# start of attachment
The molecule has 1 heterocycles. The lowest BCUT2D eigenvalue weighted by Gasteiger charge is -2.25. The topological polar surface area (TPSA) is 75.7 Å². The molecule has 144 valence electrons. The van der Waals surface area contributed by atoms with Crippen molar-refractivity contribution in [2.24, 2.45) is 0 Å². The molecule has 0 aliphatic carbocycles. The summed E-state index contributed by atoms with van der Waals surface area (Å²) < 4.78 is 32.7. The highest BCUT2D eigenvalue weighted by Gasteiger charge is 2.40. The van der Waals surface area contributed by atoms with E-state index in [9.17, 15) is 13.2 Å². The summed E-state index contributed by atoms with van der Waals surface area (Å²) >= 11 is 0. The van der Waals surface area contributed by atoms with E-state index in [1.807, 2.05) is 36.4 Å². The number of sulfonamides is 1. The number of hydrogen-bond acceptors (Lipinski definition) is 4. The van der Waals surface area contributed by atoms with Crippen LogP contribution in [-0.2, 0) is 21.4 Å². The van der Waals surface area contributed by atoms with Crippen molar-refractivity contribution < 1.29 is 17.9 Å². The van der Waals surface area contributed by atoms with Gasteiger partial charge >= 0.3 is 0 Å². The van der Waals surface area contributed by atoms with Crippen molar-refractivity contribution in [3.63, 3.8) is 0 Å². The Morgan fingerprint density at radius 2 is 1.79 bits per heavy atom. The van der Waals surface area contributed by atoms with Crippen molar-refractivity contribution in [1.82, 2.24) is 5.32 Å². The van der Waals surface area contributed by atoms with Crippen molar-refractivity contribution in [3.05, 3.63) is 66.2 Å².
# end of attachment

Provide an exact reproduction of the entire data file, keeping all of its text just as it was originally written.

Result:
The molecule has 1 heterocycles. The lowest BCUT2D eigenvalue weighted by Gasteiger charge is -2.25. The topological polar surface area (TPSA) is 75.7 Å². The molecule has 144 valence electrons. The van der Waals surface area contributed by atoms with Crippen molar-refractivity contribution in [2.24, 2.45) is 0 Å². The molecule has 0 aliphatic carbocycles. The summed E-state index contributed by atoms with van der Waals surface area (Å²) < 4.78 is 32.7. The highest BCUT2D eigenvalue weighted by Gasteiger charge is 2.40. The van der Waals surface area contributed by atoms with E-state index in [9.17, 15) is 13.2 Å². The summed E-state index contributed by atoms with van der Waals surface area (Å²) >= 11 is 0. The van der Waals surface area contributed by atoms with E-state index in [1.807, 2.05) is 36.4 Å². The number of sulfonamides is 1. The number of hydrogen-bond acceptors (Lipinski definition) is 4. The van der Waals surface area contributed by atoms with Crippen LogP contribution in [-0.2, 0) is 21.4 Å². The van der Waals surface area contributed by atoms with Crippen molar-refractivity contribution < 1.29 is 17.9 Å². The van der Waals surface area contributed by atoms with Gasteiger partial charge >= 0.3 is 0 Å². The van der Waals surface area contributed by atoms with Crippen molar-refractivity contribution in [3.63, 3.8) is 0 Å². The Morgan fingerprint density at radius 2 is 1.79 bits per heavy atom. The van der Waals surface area contributed by atoms with Crippen molar-refractivity contribution in [1.82, 2.24) is 5.32 Å². The van der Waals surface area contributed by atoms with Crippen molar-refractivity contribution in [3.05, 3.63) is 66.2 Å².